Bryan Yorton

Publication Date


Advisor(s) - Committee Chair

Robert Roberts, Arvin Vos, William Lane


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Degree Program

Department of Philosophy & Religion

Degree Type

Master of Arts


Kierkegaard makes some startling claims about the role of imagination in human existence. He calls it “the medium of the process of infinitization” – presenting the infinite self to the finite self in “reflection.” He also calls it the faculty of all faculties, the “origin of all the categories,” and the chief determinant in “what feeling, knowledge, or will a man has.” With these claims Kierkegaard suggests that all of life involves what is easily recognized as pertaining to something beyond mere finite existence – creativity. These central claims are explored throughout Kierkegaard’s multifarious works and applied to theology.

However, because of Kierkegaard’s pervasive emphasis on subjectivity and on truth that is lived rather than merely assented to, a holistic sense of knowing and a very broad understanding of theology are briefly considered prior to this exploration and application. Theology is seen as a three-pronged endeavor which centers around the personal experience of realizing the possibilities of a true self through entering into the proper relationship with God. The three ‘prongs’ of this endeavor are the quest for the realization of a true self, the knowledge of God which accompanies this quest, and the communication of this knowledge to others.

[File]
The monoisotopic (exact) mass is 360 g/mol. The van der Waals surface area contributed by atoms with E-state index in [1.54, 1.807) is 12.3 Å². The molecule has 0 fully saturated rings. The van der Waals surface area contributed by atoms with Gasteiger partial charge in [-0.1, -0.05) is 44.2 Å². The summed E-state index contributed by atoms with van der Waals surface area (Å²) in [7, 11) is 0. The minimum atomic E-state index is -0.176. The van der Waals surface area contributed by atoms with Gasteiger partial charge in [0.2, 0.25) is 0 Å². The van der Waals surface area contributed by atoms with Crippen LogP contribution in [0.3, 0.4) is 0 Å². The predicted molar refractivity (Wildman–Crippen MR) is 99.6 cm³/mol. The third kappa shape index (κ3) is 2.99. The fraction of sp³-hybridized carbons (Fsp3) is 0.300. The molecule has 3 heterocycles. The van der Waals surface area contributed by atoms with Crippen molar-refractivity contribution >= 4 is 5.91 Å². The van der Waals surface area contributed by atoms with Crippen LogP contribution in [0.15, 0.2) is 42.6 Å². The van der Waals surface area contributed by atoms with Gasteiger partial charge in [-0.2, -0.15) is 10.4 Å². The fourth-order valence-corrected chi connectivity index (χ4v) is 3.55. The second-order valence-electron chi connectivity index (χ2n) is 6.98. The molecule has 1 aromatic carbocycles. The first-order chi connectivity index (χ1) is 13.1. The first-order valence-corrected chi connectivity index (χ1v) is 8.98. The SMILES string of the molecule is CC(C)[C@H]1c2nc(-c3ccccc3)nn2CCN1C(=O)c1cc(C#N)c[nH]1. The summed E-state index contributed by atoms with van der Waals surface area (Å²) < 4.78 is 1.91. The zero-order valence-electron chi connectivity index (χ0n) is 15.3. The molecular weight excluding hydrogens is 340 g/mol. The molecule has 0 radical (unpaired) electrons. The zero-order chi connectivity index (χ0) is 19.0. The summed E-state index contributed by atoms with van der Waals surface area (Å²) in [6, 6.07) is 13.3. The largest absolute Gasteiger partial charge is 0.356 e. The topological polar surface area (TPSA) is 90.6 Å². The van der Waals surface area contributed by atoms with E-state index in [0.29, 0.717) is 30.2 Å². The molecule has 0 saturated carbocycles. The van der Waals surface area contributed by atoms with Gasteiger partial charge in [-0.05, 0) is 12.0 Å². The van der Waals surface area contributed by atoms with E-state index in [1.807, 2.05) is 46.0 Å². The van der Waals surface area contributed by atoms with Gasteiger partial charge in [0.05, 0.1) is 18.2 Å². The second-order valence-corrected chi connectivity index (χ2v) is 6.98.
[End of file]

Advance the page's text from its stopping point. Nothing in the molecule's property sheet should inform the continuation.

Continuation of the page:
The first task in the theological application of Kierkegaard’s insights to imagination is the exploration of the relationship of imagination and ‘reason’ (or pure logical thought). Following this is a description and denunciation of those who do not take seriously the imagination and the possibilities for existence which it reflects. But imagination is not to be given a free rein; Kierkegaard denounces the pure aesthete as thoroughly as he does those who ignore imagination. Therefore, various ‘checks’ on the imagination (such as ethical demands, Holy Scripture, the historicity of Christianity, and humor) are explored.

Also studied are some theologians who have made active attempts to avoid neglect of the imagination’s vital role in theology. These include Sallie TeSelle, Robert Farrar Capon, George Macdonald and Thomas Aquinas.


Arts and Humanities | Christianity | Philosophy | Philosophy of Mind | Religion | Religious Thought, Theology and Philosophy of Religion